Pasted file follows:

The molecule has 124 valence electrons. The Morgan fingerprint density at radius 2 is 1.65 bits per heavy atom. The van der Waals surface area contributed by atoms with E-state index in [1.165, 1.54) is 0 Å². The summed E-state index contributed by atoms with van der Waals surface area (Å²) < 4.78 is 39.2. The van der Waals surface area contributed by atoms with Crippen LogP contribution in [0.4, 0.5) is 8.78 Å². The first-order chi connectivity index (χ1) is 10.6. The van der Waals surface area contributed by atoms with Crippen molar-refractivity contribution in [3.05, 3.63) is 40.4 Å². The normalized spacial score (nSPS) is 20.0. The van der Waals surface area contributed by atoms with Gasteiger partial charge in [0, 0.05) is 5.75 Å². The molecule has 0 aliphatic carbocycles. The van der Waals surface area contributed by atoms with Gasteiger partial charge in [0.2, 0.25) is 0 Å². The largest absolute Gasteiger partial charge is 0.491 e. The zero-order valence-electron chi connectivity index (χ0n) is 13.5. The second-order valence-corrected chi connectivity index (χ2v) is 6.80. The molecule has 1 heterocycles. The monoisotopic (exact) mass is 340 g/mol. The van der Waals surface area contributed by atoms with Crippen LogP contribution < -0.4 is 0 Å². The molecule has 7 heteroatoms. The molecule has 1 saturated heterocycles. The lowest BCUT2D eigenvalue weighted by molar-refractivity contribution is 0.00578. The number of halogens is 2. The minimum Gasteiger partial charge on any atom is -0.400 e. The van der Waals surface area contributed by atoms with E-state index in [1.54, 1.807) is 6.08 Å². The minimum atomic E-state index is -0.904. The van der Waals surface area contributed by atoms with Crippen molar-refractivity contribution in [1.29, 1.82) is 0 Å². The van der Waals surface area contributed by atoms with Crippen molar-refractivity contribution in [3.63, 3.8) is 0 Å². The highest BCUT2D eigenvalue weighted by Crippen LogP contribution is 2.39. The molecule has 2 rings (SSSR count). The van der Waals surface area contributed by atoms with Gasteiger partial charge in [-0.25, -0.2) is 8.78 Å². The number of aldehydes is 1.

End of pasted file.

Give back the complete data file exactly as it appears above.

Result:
The molecule has 124 valence electrons. The Morgan fingerprint density at radius 2 is 1.65 bits per heavy atom. The van der Waals surface area contributed by atoms with E-state index in [1.165, 1.54) is 0 Å². The summed E-state index contributed by atoms with van der Waals surface area (Å²) < 4.78 is 39.2. The van der Waals surface area contributed by atoms with Crippen LogP contribution in [0.4, 0.5) is 8.78 Å². The first-order chi connectivity index (χ1) is 10.6. The van der Waals surface area contributed by atoms with Crippen molar-refractivity contribution in [3.05, 3.63) is 40.4 Å². The normalized spacial score (nSPS) is 20.0. The van der Waals surface area contributed by atoms with Gasteiger partial charge in [0, 0.05) is 5.75 Å². The molecule has 0 aliphatic carbocycles. The van der Waals surface area contributed by atoms with Gasteiger partial charge in [0.2, 0.25) is 0 Å². The largest absolute Gasteiger partial charge is 0.491 e. The zero-order valence-electron chi connectivity index (χ0n) is 13.5. The second-order valence-corrected chi connectivity index (χ2v) is 6.80. The molecule has 1 heterocycles. The monoisotopic (exact) mass is 340 g/mol. The van der Waals surface area contributed by atoms with Crippen LogP contribution < -0.4 is 0 Å². The molecule has 7 heteroatoms. The molecule has 1 saturated heterocycles. The lowest BCUT2D eigenvalue weighted by molar-refractivity contribution is 0.00578. The number of halogens is 2. The minimum Gasteiger partial charge on any atom is -0.400 e. The van der Waals surface area contributed by atoms with E-state index in [1.54, 1.807) is 6.08 Å². The minimum atomic E-state index is -0.904. The van der Waals surface area contributed by atoms with Crippen molar-refractivity contribution in [1.29, 1.82) is 0 Å². The van der Waals surface area contributed by atoms with Crippen molar-refractivity contribution in [3.63, 3.8) is 0 Å². The highest BCUT2D eigenvalue weighted by Crippen LogP contribution is 2.39. The molecule has 2 rings (SSSR count). The van der Waals surface area contributed by atoms with Gasteiger partial charge in [-0.25, -0.2) is 8.78 Å². The number of aldehydes is 1.